Archive for the ‘Participatory Theatre’ Category

Collage in Middlesbrough: VOME and the Festival of Social Science 2011 (Written by Freya Stang)

On a cold weekend in October 2011 as part of the VOME (Visualisation and Other Methods of Expression) team, headed by Dr Lizzie Coles Kemp, I set off for the Middlesbrough Railway station in North Yorkshire. I was off to take part in the hosting of an event called Privacy.Co.Ok? Part of the Economic & Social Research Council’s Festival of Social Science; a weeklong series of events celebrating the breadth of research being undertaken in the UK. The VOME team wanted to create an event for the Festival that would stimulate thought on the topic of on-line communication, expression and privacy. We also wanted to reach as wide a variety of people as possible and to engage those who would not normally become involved with academic research activities.

Our chosen venue, Middlesbrough Railway Station, was perfect for this, as it is a space of movement and transfer. People of all ages, different ethnic groups and social backgrounds come and go from this location; connecting, meeting and parting. It’s a public space where intimate moments happen. It’s also a place where people spend time watching other people, much like the way people often behave on the Internet.

We wanted to engage with the people of Middlesbrough in an artistic co-creation of a visual sound collage, using the topic of On-Line Privacy. We wanted to build on the themes identified during the Privacy Workshop for Artists, London, March 2011. This time though, instead of working with a group of artists, we wanted to engage with the general public.

In Middlesbrough our starting point was an enormous blank canvas set up in the station platform underpass. We were hoping that by the end of the weekend this would be filled with self portraits and portraits of people at the station. We also hoped that the canvas would capture some of their thoughts about themselves, comments on their secret on-line activities and on life in Middlesbrough.
To draw the public in and to help stimulate thought and creativity, a small team of performers used themed character interactions. Reeta, one of the performers, had a suitcase of her own secrets that she shared. Andy Christie and Jose Parra (Bimbilibausa) went out in duo, acting as live comment boards, changing identity with use of masks and providing light relief by way of celebrity red-carpet interactions which led to portrait taking, skillfully photographed by Luke Avery. We showed a short humorous (5 min) film made specifically for this year’s FSS event by Rita and myself, starring Rita, called ‘Watching or Being Watched’. It could be viewed through a keyhole installation in the station’s café. Rita interacted with people as this character and also went out as another masked character. I went out as Margareth the clown, bearing the world’s smallest mask, the red nose. The red nose is the mask of the theatrical clown and it reveals aspects of the often hidden self; it displays humanity and therefore often touches people.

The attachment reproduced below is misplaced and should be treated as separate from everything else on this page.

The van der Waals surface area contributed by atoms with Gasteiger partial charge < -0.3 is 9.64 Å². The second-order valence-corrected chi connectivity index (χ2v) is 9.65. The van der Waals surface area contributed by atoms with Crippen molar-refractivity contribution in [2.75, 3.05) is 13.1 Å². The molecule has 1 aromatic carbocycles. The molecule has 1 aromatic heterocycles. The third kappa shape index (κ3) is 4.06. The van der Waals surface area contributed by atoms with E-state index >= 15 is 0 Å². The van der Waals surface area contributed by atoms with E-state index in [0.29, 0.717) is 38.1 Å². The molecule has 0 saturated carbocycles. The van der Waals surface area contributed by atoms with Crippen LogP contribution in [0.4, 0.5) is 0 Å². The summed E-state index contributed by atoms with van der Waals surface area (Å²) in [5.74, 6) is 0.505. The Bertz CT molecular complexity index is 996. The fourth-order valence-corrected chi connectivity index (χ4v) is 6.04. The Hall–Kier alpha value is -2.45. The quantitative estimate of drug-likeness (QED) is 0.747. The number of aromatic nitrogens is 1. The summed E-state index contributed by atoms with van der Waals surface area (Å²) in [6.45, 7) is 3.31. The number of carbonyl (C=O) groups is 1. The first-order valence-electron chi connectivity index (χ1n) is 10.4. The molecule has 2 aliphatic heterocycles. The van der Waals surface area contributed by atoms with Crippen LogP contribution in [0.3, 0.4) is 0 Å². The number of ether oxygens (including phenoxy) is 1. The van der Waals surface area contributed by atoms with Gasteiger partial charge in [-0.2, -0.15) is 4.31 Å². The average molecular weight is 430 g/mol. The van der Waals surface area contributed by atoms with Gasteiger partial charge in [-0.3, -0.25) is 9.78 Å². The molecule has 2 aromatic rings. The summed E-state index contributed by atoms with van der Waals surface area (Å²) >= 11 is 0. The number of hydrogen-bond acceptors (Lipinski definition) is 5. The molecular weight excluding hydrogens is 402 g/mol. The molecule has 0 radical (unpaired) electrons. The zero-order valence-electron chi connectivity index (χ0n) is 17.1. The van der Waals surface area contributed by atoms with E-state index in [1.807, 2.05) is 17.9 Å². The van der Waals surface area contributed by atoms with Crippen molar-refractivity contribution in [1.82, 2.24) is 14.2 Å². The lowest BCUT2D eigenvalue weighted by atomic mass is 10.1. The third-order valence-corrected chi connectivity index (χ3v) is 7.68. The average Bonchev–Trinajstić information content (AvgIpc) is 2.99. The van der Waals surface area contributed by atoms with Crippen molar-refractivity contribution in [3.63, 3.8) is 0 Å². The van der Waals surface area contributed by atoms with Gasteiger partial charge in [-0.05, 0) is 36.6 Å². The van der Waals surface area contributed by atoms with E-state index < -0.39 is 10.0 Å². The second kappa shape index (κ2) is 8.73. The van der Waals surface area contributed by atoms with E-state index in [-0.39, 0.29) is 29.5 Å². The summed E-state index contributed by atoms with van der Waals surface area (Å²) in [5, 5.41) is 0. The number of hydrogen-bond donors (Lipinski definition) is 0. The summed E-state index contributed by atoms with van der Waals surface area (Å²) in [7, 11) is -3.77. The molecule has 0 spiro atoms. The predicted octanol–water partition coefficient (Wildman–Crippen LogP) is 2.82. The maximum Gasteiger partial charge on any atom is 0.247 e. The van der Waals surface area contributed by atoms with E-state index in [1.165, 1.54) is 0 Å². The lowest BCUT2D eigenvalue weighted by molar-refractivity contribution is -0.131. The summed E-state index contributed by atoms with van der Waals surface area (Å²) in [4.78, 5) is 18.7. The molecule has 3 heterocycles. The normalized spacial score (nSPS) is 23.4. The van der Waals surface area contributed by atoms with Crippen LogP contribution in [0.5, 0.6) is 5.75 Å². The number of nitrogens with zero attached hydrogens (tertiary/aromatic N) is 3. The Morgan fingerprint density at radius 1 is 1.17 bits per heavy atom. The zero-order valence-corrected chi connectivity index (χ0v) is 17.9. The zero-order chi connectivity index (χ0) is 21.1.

Mask work is an interesting artistic practice in relation to the process of how people choose to present themselves when they are on the internet. Mask work involves dealing with issues and questions about how we construct a sense of identity, who we wish to be and how we want to be seen by others. The Character interactions worked well, engaging people with the event and allowing them to begin to discuss the themes with the characters. Through this process they started to make links with our theme; telling stories about their own personal history and how they are affected through their participation on the internet.

On the main station concourse we displayed portraits painted by the visual artist, Rika Deyrike, at the Privacy Workshop for Artists. We also played sound recordings by Viv Corringham (PWA). Screenings of Bimbilibausa Theatre’s clown theatre piece OnandOff Line, created for VOME and the Festival of Social Science 2010, took place in the waiting room.

As the weekend progressed, teenagers, pensioners, parents with their children, professionals, visitors and some homeless people interacted with the VOME team. Many of these people became engaged with our theme, developing it while expressing themselves and sharing their expression publically. The collage in the platform underpass started to take form and was filled with images and comments.